[Written in a moment of frustration – from my journal
I’ve been thinking a lot about begging lately, contemplating its meaning and thinking of doing it a little myself.
I can remember begging as a teenager, when I was a runaway. A couple years ago I wrote about it for the Voice:
I learned to panhandle pretty quickly. I panhandled for food, for cigarettes, and for pot. Panhandling is a lot like hitchhiking. You have to be in the right spot. You have to look un-intimidating. Occasionally someone will screech their tires driving past or throw something at you while you are trying to thumb a ride. Sometimes people will make rude remarks or spit at you when you try to spange money for lunch. At least with hitchhiking there is a sense of adventure. Panhandling was just humiliating.
I think I am beginning to understand the difference between my experiences of panhandling and hitchhiking. When I hitchhike, I intentionally place myself at the mercy of others. As a result, when I hitchhike I am filled with the experience of being on a pilgrimage, of stepping into a great adventure. The hardships make me a better person; the good times and lucky occasions come as little miracles to lift my spirits. I discovered great things about poverty and good fellowship as a hitchhiker. I was taken under wing by homeless people, gifted money by rich people, and offered grand stories by fellow travelers, all given honestly and with a spirit of generosity and encouragement. I asked for rides, for directions, for advice on good places to camp. I was often given what I asked and a good deal more.
When I was homeless, I wasn’t panhandling to place myself upon the mercy of others (although many offered it generously, and I only felt more ashamed). Though I asked for money, what I was begging for was independence. So my actions and my intentions were alienated from one another, and I resented my situation. Maybe that is why work, when it first became available to me, seemed like such a blessing.
I try to imagine what it would be like now to go and beg for money downtown. Aside from the dirty remarks that are to be expected, I think people will question my purpose. Don’t you have a job? You look like you are able to work. Why don’t you work for money? The staff at Bread & Roses might be embarrassed and try to increase my stipend. What would people think of Bread & Roses? Don’t they pay their people enough? How can they presume to help the poor when they must beg for themselves?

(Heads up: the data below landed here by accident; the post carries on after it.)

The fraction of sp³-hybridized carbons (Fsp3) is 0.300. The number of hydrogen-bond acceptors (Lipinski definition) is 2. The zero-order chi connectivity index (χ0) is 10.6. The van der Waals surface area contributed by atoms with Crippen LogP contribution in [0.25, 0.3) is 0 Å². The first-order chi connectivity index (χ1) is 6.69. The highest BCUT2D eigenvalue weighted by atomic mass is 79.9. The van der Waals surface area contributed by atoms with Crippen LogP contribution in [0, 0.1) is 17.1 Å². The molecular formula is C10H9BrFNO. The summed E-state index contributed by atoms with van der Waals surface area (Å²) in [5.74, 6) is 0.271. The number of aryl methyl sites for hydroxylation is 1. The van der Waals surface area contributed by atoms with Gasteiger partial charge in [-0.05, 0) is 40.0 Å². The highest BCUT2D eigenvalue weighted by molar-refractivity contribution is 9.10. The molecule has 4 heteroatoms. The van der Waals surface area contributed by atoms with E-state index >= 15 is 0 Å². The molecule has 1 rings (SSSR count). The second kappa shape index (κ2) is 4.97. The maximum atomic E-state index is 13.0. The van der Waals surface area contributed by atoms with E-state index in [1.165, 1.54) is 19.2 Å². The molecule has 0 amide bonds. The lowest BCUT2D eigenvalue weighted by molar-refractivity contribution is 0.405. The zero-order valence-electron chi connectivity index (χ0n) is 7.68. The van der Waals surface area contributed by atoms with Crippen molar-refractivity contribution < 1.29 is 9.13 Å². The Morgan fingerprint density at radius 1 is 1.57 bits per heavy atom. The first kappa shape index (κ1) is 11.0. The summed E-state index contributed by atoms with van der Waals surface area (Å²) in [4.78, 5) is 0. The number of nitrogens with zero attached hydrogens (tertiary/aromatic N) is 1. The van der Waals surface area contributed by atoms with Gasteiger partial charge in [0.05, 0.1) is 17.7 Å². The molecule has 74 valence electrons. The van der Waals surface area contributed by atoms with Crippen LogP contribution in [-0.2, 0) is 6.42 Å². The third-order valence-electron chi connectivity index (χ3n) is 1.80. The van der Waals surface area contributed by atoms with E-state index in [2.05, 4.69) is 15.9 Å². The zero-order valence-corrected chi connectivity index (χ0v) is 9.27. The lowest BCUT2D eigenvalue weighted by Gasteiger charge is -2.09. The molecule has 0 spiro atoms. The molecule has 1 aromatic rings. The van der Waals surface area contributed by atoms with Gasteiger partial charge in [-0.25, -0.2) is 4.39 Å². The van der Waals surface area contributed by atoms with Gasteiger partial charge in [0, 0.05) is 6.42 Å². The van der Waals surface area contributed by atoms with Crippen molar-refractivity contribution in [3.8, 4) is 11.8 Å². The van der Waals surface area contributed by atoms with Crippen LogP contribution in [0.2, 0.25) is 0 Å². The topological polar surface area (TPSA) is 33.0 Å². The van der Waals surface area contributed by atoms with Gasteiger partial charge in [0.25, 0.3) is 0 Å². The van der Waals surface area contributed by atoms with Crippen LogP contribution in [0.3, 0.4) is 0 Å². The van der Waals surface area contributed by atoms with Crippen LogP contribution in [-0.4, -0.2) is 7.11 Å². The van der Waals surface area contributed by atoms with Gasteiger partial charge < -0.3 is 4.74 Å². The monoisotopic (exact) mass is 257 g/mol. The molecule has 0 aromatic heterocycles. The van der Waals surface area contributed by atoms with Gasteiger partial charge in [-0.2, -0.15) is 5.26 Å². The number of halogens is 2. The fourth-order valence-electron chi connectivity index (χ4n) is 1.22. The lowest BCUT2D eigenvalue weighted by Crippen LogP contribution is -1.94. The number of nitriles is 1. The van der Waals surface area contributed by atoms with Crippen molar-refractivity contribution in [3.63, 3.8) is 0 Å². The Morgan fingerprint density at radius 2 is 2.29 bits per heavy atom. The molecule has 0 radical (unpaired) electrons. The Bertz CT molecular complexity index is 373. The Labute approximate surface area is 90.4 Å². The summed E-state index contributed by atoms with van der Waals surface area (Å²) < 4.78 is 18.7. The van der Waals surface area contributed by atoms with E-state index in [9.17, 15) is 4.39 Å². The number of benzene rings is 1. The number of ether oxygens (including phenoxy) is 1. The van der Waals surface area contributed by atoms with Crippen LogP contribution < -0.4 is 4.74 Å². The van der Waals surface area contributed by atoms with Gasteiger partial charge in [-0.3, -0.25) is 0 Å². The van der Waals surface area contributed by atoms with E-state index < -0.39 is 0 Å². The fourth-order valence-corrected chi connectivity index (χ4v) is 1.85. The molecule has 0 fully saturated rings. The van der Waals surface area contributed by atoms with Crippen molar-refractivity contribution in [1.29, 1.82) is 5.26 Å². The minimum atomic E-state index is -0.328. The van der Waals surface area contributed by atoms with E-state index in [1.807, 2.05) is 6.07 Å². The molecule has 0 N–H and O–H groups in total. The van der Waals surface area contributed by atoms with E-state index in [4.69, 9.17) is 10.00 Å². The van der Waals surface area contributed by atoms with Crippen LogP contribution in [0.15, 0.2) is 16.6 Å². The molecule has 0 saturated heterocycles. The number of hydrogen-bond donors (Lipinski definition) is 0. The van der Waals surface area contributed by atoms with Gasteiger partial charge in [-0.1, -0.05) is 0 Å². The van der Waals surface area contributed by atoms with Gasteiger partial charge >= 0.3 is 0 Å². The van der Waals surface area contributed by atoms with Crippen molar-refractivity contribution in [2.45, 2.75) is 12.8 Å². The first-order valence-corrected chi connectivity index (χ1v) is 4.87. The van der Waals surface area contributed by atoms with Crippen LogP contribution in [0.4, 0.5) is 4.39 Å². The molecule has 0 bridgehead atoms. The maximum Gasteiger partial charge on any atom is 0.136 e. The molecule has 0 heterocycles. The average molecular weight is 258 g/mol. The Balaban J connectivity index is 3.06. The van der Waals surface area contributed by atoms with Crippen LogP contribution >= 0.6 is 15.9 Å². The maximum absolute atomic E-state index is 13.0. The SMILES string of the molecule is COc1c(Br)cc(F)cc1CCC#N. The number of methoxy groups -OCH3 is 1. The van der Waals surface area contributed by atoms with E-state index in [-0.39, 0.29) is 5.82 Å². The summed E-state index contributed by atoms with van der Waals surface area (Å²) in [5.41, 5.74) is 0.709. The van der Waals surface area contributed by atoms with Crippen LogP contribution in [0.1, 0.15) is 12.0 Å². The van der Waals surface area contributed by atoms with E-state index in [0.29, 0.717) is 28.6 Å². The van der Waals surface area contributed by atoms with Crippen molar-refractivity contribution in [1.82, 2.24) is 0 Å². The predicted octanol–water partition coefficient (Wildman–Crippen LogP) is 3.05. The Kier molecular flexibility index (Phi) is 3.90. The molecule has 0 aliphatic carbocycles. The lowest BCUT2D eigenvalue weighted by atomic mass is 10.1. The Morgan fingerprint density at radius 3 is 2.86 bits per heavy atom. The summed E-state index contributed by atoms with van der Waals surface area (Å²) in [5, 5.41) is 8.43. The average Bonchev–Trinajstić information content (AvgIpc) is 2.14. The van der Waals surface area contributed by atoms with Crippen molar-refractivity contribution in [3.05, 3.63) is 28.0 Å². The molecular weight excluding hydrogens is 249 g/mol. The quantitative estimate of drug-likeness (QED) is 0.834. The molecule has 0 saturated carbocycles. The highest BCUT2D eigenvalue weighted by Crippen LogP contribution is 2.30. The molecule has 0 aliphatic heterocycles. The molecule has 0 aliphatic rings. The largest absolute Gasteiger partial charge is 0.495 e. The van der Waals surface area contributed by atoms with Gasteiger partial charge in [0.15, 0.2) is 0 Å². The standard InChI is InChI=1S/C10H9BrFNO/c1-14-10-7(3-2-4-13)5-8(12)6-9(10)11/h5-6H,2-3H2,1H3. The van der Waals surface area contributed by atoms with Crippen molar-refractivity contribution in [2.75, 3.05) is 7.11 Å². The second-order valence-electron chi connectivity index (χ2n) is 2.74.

There would be condescension as well. I give my money to the Salvation Army. Here, take a resource brochure, do something useful with yourself. You’ll just spend it on booze. (I might well, I do like a beer occasionally, and a good deal of my stipend is spent at my favorite bar.) I’m reminded a bit of the evangelicals who “work for the poor”. I once heard a man from [a faith base social service agency] speak at an Associated Ministries meeting.
“Don’t give them money!” he exclaimed. “They’ll just spend it on BOOOOZE! Give them the 12 steps, but for God’s sake, don’t give them money! God helps those who help themselves, and we should help the ones who are choosing to clean up their lives,” he says. I was boiling hot with anger.
In fact, it is convenient that Ben Franklin first coined the phrase “God helps those who help themselves”, because I say that it is Caesar who helps those who help themselves, and God who helps the helpless, as we should! Let the government care for the avaricious, we should seek a different way for ourselves.
When I think back on it, I would like to have invited this man to step outside onto the streets to panhandle with me. We could’ve spanged money for a cup of coffee, and discussed the experience together.
I want to beg now because I am done with independence. I want hope. I want to know that people are still kind, and that I can count on my brother to be my keeper.